Nitin Bajaj: (0:14:40) – The.

George Jacob: (0:14:40) – Trexes are actually chasing the herbivores down out of the building. The second peculiarity of that location, of that exhibit experience, is that none of the animals are fleshed out. So you actually have to pan your ar visors on top of the articulated skeletals, skeletal installations to actually flush out the animal, look at the habitat. And what makes it even more interesting is that one exhibit actually pounces onto another exhibit. So when you pan your ar visor over one exhibit and pan it onto the next one, you seamlessly transition the movement of the animal from one location to the other. So they’re all interconnected in one giant ecosystem. So that makes the exhibit experience quite special. But the most interesting challenge for me was the timeline of executing this job. And museums take years and years normally to get conceived in people’s minds, to do content development, to do basic research, to translate content into exhibits, and then fabricate those exhibits and then install them in a newly constructed building or newly constructed gallery. So it’s an iterative process that can take years and years. It takes time to put these things together. And there was a just like de France, which is a bicycle tournament, there is a tournament that happens in Alberta called Tour de Alberta, and the opening date was fixed for this particular event, and one had to make this museum happen ahead of this particular bicycling event, which had bicyclists from over 125 countries. So how to create this museum in 24 months was the challenge. And I managed to finish the construction in 13 months. Wow. And everything else, including exhibits, in 32 weeks. So the museum actually was done on budget, which is also a rarity, and on time, several months ahead of the set opening date. The museum went on to win nine awards in nine months and has received five accolades, and it’s the fastest museum ever built in North America.

Nitin Bajaj: (0:17:16) – Wow. That is such an accomplishment. Congratulations again.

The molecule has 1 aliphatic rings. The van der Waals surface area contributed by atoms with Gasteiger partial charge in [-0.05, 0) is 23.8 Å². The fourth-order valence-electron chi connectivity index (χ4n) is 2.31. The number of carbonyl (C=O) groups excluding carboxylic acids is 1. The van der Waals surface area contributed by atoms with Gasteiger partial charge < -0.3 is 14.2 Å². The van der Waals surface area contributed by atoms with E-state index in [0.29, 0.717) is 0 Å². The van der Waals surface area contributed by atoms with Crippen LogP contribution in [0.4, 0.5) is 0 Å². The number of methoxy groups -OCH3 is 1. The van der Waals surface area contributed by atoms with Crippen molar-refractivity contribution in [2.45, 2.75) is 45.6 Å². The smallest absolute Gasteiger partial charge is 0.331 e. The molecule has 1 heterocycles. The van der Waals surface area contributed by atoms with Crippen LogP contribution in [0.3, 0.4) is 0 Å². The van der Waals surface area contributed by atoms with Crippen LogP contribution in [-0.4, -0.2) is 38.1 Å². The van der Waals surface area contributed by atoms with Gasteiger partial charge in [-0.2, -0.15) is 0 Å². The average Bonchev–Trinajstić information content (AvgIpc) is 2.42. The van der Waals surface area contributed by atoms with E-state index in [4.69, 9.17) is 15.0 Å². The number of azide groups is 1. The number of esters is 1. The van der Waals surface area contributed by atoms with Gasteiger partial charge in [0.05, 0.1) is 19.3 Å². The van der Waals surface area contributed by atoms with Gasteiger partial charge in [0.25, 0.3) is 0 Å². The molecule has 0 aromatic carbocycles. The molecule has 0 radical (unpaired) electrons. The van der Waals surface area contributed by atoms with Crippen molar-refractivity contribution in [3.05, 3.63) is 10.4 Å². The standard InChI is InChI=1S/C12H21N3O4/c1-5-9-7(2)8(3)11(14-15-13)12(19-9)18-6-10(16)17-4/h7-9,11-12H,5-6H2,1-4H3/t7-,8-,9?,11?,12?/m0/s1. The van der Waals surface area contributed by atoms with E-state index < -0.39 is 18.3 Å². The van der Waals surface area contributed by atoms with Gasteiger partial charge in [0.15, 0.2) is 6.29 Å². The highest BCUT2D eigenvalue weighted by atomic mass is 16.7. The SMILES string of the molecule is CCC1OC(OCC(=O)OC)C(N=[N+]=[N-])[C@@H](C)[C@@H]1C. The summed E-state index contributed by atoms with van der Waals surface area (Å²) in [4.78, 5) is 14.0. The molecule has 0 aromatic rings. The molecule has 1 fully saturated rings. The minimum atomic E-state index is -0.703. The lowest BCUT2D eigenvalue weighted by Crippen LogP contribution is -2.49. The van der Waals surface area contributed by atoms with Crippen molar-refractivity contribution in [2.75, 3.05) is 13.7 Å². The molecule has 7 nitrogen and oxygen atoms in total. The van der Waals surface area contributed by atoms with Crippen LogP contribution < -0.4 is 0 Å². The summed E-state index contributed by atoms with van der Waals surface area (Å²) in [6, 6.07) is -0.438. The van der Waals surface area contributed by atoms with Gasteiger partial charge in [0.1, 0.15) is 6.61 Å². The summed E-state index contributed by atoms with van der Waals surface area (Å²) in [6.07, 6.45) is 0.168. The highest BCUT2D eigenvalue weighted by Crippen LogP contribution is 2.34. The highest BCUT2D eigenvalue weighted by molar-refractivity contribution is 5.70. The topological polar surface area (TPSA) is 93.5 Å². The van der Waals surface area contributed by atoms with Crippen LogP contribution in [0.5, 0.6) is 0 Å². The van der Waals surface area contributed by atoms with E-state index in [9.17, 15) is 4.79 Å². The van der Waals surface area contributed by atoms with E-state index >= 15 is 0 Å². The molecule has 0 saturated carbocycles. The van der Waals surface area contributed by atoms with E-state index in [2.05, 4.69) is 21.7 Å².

George Jacob: (0:17:21) – Thank you. And on the flip side, as you said, there are some projects that have taken. This particular project has taken seven years, and we are not even at 25% mark. So different challenges in different locations. Some are beyond your control, and some actually can leverage the talent that you bring to the table.

Nitin Bajaj: (0:17:45) – That’s amazing. And again, thanks for openly sharing both your successes and the lessons. And on that note, I would like to bring us to my favorite part of the show, which we call the one line life lessons. And I would love for you to share some of your life lessons with us.

George Jacob: (0:18:06) – So, these are one liners. Okay. So the one one liner that I really like is no pressure, no diamonds.

Nitin Bajaj: (0:18:17) – Love it.

George Jacob: (0:18:18) – So the founder of Ikea lives by Nitin Axiom. No pressure, no diamonds. The other one liner that I often think about and often realize it’s quite true in so many ways, is art is synonymous with science and science is synonymous with art. The overlap is far more than differences that it seems to sort of behold. In the popular parlance. The third life lesson is something that I’ve learned from my hero and mentor, Dr. Sylvia Earle, who has dedicated her life to the oceans. And she often says, no blue, no green. If there is no blue in terms of water or the oceans, there cannot be any green on planet Earth. So both are the complementary life forces that keeps us surviving. And another one liner that I often think about is when the going gets tough, tough get going. And that has been a point of inspiration when the chips were down in one context or another. And lastly, it’s a fun one liner that the opposite of stressed is desserts. And I like my chocolates.

Nitin Bajaj: (0:20:12) – I love that. I do like my chocolates too. So 100% with you on that life.

George Jacob: (0:20:19) – Is a box of chocolates.

Nitin Bajaj: (0:20:24) – George, thank you so much for making the time amidst your busy travel schedule and all of the different things you have shifting around. Really appreciate you making the time to be with us and for sharing your journey and your story and more importantly, your life lessons with us. We really appreciate it.

George Jacob: (0:20:45) – Thank you. Nitin, thanks for talking to me.